The New Orleans Pelicans and Anthony Davis, on the first day possible, have agreed to terms on a mammoth contract extension that should become the league's richest when it goes into effect, according to league sources.
Sources told ESPN.com that the Pelicans and Davis have agreed to a five-year extension estimated at nearly $145 million that will kick in starting with the 2016-17 season and run through Davis' 28th birthday.
First-round picks from the 2012 NBA draft like Davis are eligible to negotiate contract extensions now through Oct. 31. But like any free-agent deal around the league, they can't be formally signed until July 9, when a leaguewide moratorium on roster business is lifted.
Davis tweeted he had agreed to the deal shortly after the window for negotiations opened after midnight ET.
— Anthony Davis (@AntDavis23) July 1, 2015
Team officials, including general manager Dell Demps and new Pelicans coach Alvin Gentry, were in Los Angeles at the first allowable minute Tuesday night to formally make the pitch to Davis and agent Thad Foucher that ESPN.com first reported in May.
The exact figures of the extension will depend on how much the NBA salary cap actually rises in 2016, but sources told ESPN.com the Pelicans presented Davis with the biggest offer possible the moment they were allowed to. It appears, though, that the figure will break Kobe Bryant's record for most total dollars in an NBA contract. Bryant signed a seven-year, $136 million deal with the Lakers that started in the 2004-05 season.
The five-year deal, which includes a provision that will allow Davis to return to free agency after Year 4, will make the 22-year-old New Orleans' designated player.
In April, in his first trip to the postseason as a pro, Davis joined Kareem Abdul-Jabbar, Wilt Chamberlain and Bob McAdoo as the only players in league history to average at least 30 points and 10 rebounds in their first four NBA playoff games.
New Orleans suffered a four-game sweep in the first round at the hands of the eventual champion Golden State Warriors, but surprised many pundits by beating the defending champion San Antonio Spurs on the final day of the regular season to clinch a playoff berth ahead of the Oklahoma City Thunder with a 45-37 record.
Because Davis was elected by the fans to start in last February's All-Star Game, and since he also earned All-NBA first-team honors, New Orleans will have the ability to include a provision in the deal that entitles Davis to start his max deal at 30 percent of the league's salary cap as opposed to 25 percent, provided he is an All-Star starter or earns All-NBA honors next season as well.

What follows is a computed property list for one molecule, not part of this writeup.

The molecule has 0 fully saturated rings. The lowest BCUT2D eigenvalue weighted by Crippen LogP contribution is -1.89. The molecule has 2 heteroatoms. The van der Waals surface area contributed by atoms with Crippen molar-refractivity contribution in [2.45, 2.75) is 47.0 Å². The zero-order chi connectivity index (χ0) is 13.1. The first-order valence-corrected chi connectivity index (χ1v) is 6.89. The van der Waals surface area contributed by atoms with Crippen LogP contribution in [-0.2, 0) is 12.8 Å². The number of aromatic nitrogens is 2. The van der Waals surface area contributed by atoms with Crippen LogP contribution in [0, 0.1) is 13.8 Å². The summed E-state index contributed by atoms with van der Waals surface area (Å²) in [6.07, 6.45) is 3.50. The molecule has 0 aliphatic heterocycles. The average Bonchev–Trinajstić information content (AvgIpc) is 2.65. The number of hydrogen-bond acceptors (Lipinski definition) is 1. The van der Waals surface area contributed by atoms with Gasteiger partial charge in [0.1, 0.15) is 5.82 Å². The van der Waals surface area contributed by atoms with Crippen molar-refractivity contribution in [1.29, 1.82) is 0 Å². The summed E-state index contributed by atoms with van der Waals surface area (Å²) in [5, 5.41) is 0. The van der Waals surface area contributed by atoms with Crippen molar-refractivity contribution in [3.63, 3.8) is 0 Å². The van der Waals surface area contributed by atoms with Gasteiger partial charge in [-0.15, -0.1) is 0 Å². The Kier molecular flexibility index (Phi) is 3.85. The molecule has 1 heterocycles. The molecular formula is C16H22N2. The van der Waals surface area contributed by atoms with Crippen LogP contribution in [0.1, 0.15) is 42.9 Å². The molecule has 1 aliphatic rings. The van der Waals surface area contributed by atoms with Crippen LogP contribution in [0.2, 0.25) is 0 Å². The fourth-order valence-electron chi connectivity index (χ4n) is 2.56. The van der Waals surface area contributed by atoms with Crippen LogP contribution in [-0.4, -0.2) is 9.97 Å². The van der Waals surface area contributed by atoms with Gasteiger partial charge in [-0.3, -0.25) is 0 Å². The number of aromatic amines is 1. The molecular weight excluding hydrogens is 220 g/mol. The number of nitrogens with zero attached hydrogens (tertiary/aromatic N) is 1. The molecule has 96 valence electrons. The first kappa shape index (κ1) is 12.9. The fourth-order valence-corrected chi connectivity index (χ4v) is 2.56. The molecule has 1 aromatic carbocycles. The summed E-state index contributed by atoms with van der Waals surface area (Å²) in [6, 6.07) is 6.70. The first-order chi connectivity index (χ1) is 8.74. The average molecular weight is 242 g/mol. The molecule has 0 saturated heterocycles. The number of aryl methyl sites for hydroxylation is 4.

New Orleans, like all NBA teams, has the right to bestow designated player status on only one player.
If Davis indeed goes the five-year route and becomes a designated player, he'd fill that slot for the Pelicans, who would not be allowed to designate another player as long as Davis was on their roster and his extension still in effect, but would be allowed to trade for another team's designated player.
''I just think he's one of those special players that comes along once every 25 or 30 years,'' Gentry said of Davis at his introductory news conference, where he spoke of the up-tempo offense that convinced New Orleans to target Gentry as its top candidate to replace Monty Williams.
''He's got a chance to be Tim Duncan. He's got a chance to be Kevin Garnett. He's got a chance to be one of those special players, and I think when you have a foundation of a great player like that, then I think you got something special.''
During the 2014-15 regular season, Davis led the league in blocks per game (2.94) while ranking fourth in scoring (24.4 PPG), seventh in field goal percentage (.535), and eighth in rebounding (10.2 RPG). His Player Efficiency Rating of 30.8 was good for 11th all-time in terms of single-season PER.
Also Wednesday, Pelicans center Alexis Ajinca reached agreement on a four-year deal worth $20.5 million, sources told ESPN.